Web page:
Benches in the fashion of Tree Shaped Tombstones are rather pretty things. Functional too.
So, why didn't they catch on? Well, as I walked around Forest Lawn Cemetery in St. Paul it soon became obvious that these memorials had some issues with design. Now, the above specimen is on a nice solid foundation of cement. Some were not, and displayed variable levels of sinking and tilting...
Even the specimens that are mostly upright had problems. It is just plain sad to see things like this...
These things are heavy, and unlike conventional tombstones they have long, weight bearing segments across the back and seat of the bench. It is not always easy to tell, but in numerous instances it looked as if these components had been replaced after breakage, going from the original limestone to either cement or some other sort of stone. For instance:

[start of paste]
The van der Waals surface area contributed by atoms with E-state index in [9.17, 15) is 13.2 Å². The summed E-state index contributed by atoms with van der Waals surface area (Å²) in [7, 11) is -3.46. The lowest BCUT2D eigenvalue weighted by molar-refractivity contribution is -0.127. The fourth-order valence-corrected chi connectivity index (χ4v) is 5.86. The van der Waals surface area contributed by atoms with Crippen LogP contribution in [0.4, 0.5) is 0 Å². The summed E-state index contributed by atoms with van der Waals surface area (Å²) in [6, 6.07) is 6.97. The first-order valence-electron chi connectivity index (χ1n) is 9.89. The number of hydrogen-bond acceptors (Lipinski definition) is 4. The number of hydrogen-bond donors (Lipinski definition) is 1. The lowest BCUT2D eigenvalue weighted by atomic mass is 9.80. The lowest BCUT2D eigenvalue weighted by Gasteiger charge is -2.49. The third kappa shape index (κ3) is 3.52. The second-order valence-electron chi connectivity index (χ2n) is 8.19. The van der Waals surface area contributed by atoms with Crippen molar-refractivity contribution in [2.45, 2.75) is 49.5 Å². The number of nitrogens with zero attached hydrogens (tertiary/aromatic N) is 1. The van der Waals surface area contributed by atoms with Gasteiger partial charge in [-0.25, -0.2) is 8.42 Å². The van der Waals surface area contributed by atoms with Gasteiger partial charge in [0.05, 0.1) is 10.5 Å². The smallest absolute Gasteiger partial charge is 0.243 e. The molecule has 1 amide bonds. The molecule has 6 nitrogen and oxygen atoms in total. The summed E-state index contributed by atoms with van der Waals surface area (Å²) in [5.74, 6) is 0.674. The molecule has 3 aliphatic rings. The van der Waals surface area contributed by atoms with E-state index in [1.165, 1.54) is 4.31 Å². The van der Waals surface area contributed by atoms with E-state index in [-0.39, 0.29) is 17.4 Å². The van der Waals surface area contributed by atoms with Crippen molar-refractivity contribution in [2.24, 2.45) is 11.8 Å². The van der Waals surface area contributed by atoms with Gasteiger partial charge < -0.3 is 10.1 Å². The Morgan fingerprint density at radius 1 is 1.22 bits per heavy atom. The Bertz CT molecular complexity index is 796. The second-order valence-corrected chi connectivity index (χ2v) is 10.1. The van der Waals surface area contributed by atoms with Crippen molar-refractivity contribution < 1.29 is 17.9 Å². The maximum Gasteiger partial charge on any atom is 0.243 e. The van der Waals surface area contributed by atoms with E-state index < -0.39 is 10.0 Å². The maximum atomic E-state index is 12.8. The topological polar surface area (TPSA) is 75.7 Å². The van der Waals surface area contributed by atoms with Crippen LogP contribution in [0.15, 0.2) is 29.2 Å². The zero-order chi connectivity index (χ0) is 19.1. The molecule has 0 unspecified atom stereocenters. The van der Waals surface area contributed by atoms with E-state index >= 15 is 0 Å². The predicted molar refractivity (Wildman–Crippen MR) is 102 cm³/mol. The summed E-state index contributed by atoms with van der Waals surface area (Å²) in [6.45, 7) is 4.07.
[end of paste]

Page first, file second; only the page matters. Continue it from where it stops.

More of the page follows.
Clearly both units have been replaced. In my previous post I noted numbers carved into the benches. This seems very unlikely to have been allowed in the original production of the memorials....what family would accept delivery with crude numbers scratched on them? But as markers on replacement parts years later, I could buy that.
It is a little disturbing to see something designed to last forever fall into disrepair.
But I guess there is only so much you can do with a flawed design, or at a minimum, one not well suited to the extremes of northern climates.
In times past, and even today, there were often monument companies located near cemeteries. Perhaps there was one close to hand that specialized in this interesting style of tombstone. They certainly seemed to turn up at Forest Lawn in abundance, but have to be regarded as rare birds overall.